Dozens of Neolithic burials and 'sacrificed' urns and ax discovered in France

A skeleton buried at a Neolithic site
One of the many human burials found at the Neolithic site. (Image credit: National Institute of Preventive Archaeology (INRAP))

Archaeologists in France have excavated a Neolithic site containing 63 burials and hundreds of structures and artifacts from a human occupation spanning roughly 4,000 years.

The site in Clermont-Ferrand, a city in the Auvergne region of central France, was discovered during construction work in the 1980s. However, it wasn't until a highway-widening project that started in 2019 that archaeologists began excavations there, according to a translated statement from France's National Institute of Preventive Archaeological Research (INRAP). 

Radiocarbon dating revealed that humans visited the area before 6000 B.C., during the Mesolithic, or Middle Stone Age. But the vast majority of the radiocarbon dating showed that the site was used throughout much of the Neolithic period, also known as the New Stone Age. During this time, people began creating settlements and relying on agriculture; some of the site's ceramics, hearths and dug pits date to between 4750 and 4500 B.C.

Archaeologists also discovered a variety of tombs, mostly consisting of "simple pit burials" with no furnishings. In these pits, the deceased were buried in a "folded position," lying on their sides with their knees bent. However, researchers found several tombs built out of dry stone (stacked stones with no mortar) that were likely covered with earthen mounds. These tombs contain "complex arrangements, sometimes accommodating several individuals," and date to the fifth millennium B.C., according to the statement.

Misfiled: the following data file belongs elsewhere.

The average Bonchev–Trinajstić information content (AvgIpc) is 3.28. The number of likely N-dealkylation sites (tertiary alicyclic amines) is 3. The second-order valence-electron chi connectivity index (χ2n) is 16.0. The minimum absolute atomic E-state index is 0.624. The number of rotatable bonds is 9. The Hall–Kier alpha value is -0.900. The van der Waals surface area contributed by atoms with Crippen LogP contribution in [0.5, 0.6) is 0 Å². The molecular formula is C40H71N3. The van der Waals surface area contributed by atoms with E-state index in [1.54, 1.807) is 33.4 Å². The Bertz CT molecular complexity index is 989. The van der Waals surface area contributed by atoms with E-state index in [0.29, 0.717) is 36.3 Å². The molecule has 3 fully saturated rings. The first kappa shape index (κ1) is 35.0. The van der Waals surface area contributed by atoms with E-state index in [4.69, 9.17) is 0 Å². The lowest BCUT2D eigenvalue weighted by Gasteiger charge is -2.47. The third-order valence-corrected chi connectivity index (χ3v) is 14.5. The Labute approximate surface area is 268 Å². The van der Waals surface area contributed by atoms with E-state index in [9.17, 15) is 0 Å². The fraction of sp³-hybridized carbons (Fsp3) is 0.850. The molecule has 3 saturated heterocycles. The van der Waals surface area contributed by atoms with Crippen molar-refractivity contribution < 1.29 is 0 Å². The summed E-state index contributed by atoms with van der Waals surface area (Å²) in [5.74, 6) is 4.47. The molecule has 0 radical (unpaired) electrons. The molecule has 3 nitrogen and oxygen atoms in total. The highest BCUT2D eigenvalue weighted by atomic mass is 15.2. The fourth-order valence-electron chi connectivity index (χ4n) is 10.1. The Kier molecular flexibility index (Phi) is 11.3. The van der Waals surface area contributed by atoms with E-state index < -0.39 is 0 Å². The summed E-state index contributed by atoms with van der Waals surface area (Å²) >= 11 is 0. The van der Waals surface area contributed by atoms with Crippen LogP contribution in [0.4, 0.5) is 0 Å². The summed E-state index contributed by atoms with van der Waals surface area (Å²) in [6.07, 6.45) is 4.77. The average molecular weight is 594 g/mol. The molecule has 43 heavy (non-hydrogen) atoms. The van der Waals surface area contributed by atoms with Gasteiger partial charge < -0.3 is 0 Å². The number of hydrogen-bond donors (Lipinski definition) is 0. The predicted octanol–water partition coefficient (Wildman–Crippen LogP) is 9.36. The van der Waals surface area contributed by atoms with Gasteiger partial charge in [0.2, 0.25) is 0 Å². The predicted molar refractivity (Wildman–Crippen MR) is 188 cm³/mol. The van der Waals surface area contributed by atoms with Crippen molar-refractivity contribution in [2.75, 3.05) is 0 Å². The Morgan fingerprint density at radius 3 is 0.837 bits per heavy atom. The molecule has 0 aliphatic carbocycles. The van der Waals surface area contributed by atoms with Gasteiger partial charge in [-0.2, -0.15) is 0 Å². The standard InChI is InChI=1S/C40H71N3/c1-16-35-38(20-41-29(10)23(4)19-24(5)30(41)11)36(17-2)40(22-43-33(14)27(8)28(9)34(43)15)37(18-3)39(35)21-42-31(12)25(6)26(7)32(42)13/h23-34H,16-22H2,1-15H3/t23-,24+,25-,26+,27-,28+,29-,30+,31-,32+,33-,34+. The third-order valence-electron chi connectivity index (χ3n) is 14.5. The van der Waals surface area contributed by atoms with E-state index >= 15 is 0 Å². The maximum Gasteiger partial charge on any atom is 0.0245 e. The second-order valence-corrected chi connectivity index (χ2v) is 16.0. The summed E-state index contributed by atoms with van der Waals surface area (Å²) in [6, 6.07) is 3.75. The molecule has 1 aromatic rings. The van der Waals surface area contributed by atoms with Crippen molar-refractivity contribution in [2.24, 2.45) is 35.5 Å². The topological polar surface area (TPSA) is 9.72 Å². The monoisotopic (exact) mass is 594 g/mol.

The team also found cists, or graves made from long rock slabs. It appears that people no longer lived at the site by this time but rather used it as a burial ground.

Related: Largest-ever genetic family tree reconstructed for Neolithic people in France using ancient DNA

By the fourth millennium B.C., the practice of cremation had been introduced, as revealed in two separate tombs with cremated deposits. People also moved back to the site, according to radiocarbon dating of domestic structures from this time.

Human and animal burials continued until the beginning of the second millennium B.C., with excavations yielding several silos containing the remains of sacrificed cattle.

The 3,000-year-old ax was carved out of serpentinite.  (Image credit: National Institute of Preventive Archaeology (INRAP))

In addition to the dozens of burials, archaeologists unearthed numerous ancient artifacts. These included a "rare object" made using a polished piece of deer antler that was prominently placed on a human skull, intentionally broken or "sacrificed" spherical funeral urns, ceramic containers, a wild boar tusk that may have been worn as a bracelet, and a flint arrowhead. 

The team also found a roughly 3,300-year-old perforated, double-headed ax "of exceptional workmanship." It was carved out of a metamorphic rock known as serpentinite, which had been "deliberately broken" into three pieces, according to the statement.

The excavations show that the site had a "long Neolithic occupation," with gaps in occupancy and changing burial customs. 

"Funerary practices and gestures show a wide variety, which will need to be analyzed in detail to retrace the history of this emblematic site of Neolithic Auvergne," the team said in the statement.

Jennifer Nalewicki
Live Science Staff Writer

Jennifer Nalewicki is a Salt Lake City-based journalist whose work has been featured in The New York Times, Smithsonian Magazine, Scientific American, Popular Mechanics and more. She covers several science topics from planet Earth to paleontology and archaeology to health and culture. Prior to freelancing, Jennifer held an Editor role at Time Inc. Jennifer has a bachelor's degree in Journalism from The University of Texas at Austin.